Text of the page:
These changes may also cause itching, which people often associate with breast cancer, although it is not common.
These skin changes may be symptomatic of a rare breast cancer type called Paget’s disease.
Texture changes can also occur as a result of benign skin conditions, including dermatitis and eczema.
Lymph Node Changes
Lymph nodes are small, rounded collections of immune system tissue that filter fluid and capture potentially harmful cells. These include bacteria, viruses, and cancer cells.
If a cancer cell leaves the breast, the first place it travels to is the underarm lymph node region on the same side as the affected breast. This can lead to swelling in this area.
In addition to swollen lymph nodes in the armpit, a person may notice them around the collarbone. They usually feel like small, firm, swollen lumps and may be tender to the touch.
However, lymph tissue may also change due to breast infections or other completely unrelated illnesses.
A person should talk to a doctor about these changes so that they can identify a potential cause.
A sudden change in the shape of your nipples, like them becoming inverted, should set off an alarm.
Growths in the breast can affect the surrounding tissue, causing the nipples to become misshapen or to turn inwards.
Breast cancer can cause changes in skin cells also, which lead to feelings of pain, tenderness, and discomfort in the breast.
Although breast cancer is oftean painless, it is important not to ignore any signs or symptoms that could be due to breast cancer.
Some people may describe the pain as a burning sensation.
Cracked or Redness
If you’re experiencing irritation like itchiness, flakiness, scaly skin, or cracked areas on the nipple, it might be connected to breast cancer.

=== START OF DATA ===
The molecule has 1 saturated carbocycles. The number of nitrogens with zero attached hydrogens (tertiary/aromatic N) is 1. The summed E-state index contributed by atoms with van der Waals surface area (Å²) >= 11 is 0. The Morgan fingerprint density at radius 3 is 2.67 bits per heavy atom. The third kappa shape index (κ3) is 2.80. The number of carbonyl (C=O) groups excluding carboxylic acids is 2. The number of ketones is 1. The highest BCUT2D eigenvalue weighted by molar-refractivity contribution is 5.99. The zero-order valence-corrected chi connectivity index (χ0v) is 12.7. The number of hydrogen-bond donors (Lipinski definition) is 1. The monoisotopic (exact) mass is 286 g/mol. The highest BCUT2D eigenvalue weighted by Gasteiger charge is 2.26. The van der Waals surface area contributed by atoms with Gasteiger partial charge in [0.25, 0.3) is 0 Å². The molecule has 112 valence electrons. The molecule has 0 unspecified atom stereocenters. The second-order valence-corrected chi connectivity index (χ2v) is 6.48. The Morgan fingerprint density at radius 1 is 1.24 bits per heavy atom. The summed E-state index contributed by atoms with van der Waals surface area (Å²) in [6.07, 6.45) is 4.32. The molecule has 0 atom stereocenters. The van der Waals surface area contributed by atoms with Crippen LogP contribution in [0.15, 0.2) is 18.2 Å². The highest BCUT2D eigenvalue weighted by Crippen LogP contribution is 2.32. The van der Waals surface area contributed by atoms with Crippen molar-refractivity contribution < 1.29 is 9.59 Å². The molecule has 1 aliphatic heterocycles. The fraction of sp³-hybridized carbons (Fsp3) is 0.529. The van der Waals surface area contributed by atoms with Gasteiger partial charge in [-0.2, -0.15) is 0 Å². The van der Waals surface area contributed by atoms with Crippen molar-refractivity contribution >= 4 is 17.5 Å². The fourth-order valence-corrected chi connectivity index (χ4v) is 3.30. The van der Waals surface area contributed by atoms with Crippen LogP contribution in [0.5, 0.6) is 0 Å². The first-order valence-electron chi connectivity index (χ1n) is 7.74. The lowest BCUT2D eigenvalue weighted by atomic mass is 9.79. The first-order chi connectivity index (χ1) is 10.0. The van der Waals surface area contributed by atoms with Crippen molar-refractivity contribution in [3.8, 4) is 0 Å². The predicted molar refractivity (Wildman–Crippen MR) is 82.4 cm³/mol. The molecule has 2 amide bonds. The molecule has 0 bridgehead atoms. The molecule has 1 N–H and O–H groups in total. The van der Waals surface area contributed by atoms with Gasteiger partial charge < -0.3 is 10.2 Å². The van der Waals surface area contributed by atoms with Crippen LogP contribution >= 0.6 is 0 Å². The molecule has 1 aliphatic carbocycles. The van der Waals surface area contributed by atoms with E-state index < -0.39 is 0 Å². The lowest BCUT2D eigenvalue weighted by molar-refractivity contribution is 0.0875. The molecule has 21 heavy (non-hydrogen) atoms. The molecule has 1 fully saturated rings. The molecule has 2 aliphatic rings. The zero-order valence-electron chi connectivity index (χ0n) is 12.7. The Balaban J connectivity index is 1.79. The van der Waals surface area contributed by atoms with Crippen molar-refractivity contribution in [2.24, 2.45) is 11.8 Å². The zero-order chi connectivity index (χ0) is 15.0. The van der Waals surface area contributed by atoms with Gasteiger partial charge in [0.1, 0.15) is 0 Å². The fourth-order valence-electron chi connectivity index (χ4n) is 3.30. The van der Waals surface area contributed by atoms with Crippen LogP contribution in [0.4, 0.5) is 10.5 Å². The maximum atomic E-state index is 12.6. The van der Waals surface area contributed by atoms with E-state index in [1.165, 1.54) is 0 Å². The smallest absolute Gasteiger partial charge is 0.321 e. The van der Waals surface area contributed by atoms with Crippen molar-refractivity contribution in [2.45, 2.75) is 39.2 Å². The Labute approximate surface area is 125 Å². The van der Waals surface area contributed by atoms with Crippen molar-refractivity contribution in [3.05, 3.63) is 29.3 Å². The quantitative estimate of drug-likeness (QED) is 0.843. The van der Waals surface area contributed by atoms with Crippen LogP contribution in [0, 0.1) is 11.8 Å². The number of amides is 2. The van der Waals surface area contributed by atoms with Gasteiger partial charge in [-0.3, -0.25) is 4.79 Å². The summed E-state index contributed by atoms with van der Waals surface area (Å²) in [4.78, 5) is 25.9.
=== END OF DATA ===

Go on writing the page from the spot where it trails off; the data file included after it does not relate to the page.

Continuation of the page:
In many cases, this is due to hormonal changes or something in your environment, but get checked if you have concerns.
Breast cancer can cause changes to the skin that may make it appear discolored or even bruised. The skin may be red or purple or have a bluish tint.
If a person has not experienced recent trauma to the breast to explain these changes, they should see their doctor. It is also vital to seek medical advice if breast discoloration does not disappear, even if trauma was the cause.
Does your breast feel warm to the touch? While it may be something minor, tumors can cause the temperature to rise in the tissues.
Routine breast cancer screenings typically don’t begin until a woman reaches age 40, so it is important to practice self-exams at any age.
Report any odd appearances or symptoms to your doctor to find out if you have a benign breast condition, infection, or cancer.
Do you know someone who was diagnosed with breast cancer with symptoms other than a lump? What signs did they have? Do you conduct self-checks?
When To See a Doctor
People should not panic or be fearful when they notice breast changes. Aging, changes in hormone levels, and other factors can lead to breast changes throughout a person’s lifetime.
However, people should be proactive about their health and visit a doctor to determine the cause of any breast symptoms.
Each of the eight changes listed above can warrant a trip to the doctor, especially if these changes do not seem to relate to one of the following:
- the menstrual cycle
- previous illness, such as a breast infection
A doctor can evaluate the symptoms, examine the affected breast or breasts, and recommend further studies if necessary.
They may suggest a mammogram, ultrasound, other imaging tests, or bloodwork to rule out infection or other potential causes.